Key skills for speaking on behalf of your organisation
It should go without saying that an organization should get its spokespeople media trained, according to Robert Taylor in his book Media Interview Techniques: A Complete Guide to Media Training. Journalists conduct interviews day in day out, so if your spokespeople have never had any training or practice they’ll immediately be at a big disadvantage, just as someone who has never learned to cook will probably make a hash of preparing a meal for a dinner party.
The book goes on to provide advice on a number of issues relating to media interviews, including:
- How to prepare for an interview
- How to construct a message which resonates with your audience
- How to overcome nervousness, avoid anger, and stay calm during the interview
- How to use body language and adopt an appropriate tone of voice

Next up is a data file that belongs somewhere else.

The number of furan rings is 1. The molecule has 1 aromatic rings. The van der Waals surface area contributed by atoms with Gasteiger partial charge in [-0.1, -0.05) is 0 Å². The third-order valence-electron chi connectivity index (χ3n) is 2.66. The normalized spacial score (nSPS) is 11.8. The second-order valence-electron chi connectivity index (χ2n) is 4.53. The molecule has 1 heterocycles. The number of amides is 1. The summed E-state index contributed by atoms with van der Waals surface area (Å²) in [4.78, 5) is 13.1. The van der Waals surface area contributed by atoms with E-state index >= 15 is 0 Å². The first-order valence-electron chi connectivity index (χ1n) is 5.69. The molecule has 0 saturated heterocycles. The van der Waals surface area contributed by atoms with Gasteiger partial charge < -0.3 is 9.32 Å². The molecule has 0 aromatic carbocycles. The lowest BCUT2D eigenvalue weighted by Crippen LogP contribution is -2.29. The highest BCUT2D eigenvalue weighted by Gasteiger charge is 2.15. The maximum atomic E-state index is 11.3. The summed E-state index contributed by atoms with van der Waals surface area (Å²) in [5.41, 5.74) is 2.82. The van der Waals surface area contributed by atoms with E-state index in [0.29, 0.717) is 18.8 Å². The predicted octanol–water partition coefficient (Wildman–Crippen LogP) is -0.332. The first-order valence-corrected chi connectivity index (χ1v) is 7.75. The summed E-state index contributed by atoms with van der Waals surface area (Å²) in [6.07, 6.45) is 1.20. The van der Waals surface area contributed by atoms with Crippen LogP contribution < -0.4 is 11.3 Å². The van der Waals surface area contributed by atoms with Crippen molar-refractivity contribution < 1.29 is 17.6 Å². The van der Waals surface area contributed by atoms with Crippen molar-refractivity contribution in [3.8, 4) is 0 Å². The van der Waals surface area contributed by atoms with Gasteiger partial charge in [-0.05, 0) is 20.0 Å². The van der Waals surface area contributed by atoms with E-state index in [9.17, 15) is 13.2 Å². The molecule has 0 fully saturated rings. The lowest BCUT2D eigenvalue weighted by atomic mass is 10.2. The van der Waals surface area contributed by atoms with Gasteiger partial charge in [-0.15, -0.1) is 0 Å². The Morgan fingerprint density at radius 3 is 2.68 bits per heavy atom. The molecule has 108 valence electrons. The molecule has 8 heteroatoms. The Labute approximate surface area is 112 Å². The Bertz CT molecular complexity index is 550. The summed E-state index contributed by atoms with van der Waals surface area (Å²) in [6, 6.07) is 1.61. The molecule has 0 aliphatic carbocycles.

- Ways of remaining in control of the interview
- Techniques for handling hostile and sceptical audiences
- How to deal with a crisis media interview
Organisations which fail to make positive use of the media increasingly find themselves either treated in a hostile manner or ignored altogether. Silence is frequently interpreted as meaning that the organisation has something to hide. It is therefore increasingly important for organisations of all types and sizes that they have people prepared to speak up on their behalf when an occasion arises.
It seems to me that the author’s advice on the subject is as good as any that you are likely to get. The book gives you all the information you need to know; nevertheless, information alone is not sufficient to give you the skills which come only through extensive practice.